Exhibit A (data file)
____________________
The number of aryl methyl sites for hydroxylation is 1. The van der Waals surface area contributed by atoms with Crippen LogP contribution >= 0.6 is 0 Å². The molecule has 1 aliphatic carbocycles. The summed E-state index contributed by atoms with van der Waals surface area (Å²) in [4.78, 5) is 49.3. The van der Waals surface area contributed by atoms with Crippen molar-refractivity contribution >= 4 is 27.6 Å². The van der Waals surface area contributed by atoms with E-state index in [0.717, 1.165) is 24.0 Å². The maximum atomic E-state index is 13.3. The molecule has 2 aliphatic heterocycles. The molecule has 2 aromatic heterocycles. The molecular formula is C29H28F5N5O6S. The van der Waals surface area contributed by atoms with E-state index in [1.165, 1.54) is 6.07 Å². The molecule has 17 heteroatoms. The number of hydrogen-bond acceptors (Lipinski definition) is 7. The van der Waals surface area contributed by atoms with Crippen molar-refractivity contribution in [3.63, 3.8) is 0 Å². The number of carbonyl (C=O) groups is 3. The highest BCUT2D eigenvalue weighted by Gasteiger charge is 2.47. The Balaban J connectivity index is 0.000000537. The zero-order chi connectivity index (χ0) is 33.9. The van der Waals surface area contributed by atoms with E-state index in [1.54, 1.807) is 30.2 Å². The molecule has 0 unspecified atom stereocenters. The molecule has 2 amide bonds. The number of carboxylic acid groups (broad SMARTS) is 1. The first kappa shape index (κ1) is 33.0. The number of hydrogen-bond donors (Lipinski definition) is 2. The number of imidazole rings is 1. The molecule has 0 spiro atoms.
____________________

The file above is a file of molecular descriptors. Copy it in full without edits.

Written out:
The number of aryl methyl sites for hydroxylation is 1. The van der Waals surface area contributed by atoms with Crippen LogP contribution >= 0.6 is 0 Å². The molecule has 1 aliphatic carbocycles. The summed E-state index contributed by atoms with van der Waals surface area (Å²) in [4.78, 5) is 49.3. The van der Waals surface area contributed by atoms with Crippen molar-refractivity contribution >= 4 is 27.6 Å². The van der Waals surface area contributed by atoms with E-state index in [0.717, 1.165) is 24.0 Å². The maximum atomic E-state index is 13.3. The molecule has 2 aliphatic heterocycles. The molecule has 2 aromatic heterocycles. The molecular formula is C29H28F5N5O6S. The van der Waals surface area contributed by atoms with E-state index in [1.165, 1.54) is 6.07 Å². The molecule has 17 heteroatoms. The number of hydrogen-bond acceptors (Lipinski definition) is 7. The van der Waals surface area contributed by atoms with Crippen molar-refractivity contribution in [3.63, 3.8) is 0 Å². The number of carbonyl (C=O) groups is 3. The highest BCUT2D eigenvalue weighted by Gasteiger charge is 2.47. The Balaban J connectivity index is 0.000000537. The zero-order chi connectivity index (χ0) is 33.9. The van der Waals surface area contributed by atoms with E-state index in [1.54, 1.807) is 30.2 Å². The molecule has 0 unspecified atom stereocenters. The molecule has 2 amide bonds. The number of carboxylic acid groups (broad SMARTS) is 1. The first kappa shape index (κ1) is 33.0. The number of hydrogen-bond donors (Lipinski definition) is 2. The number of imidazole rings is 1. The molecule has 0 spiro atoms.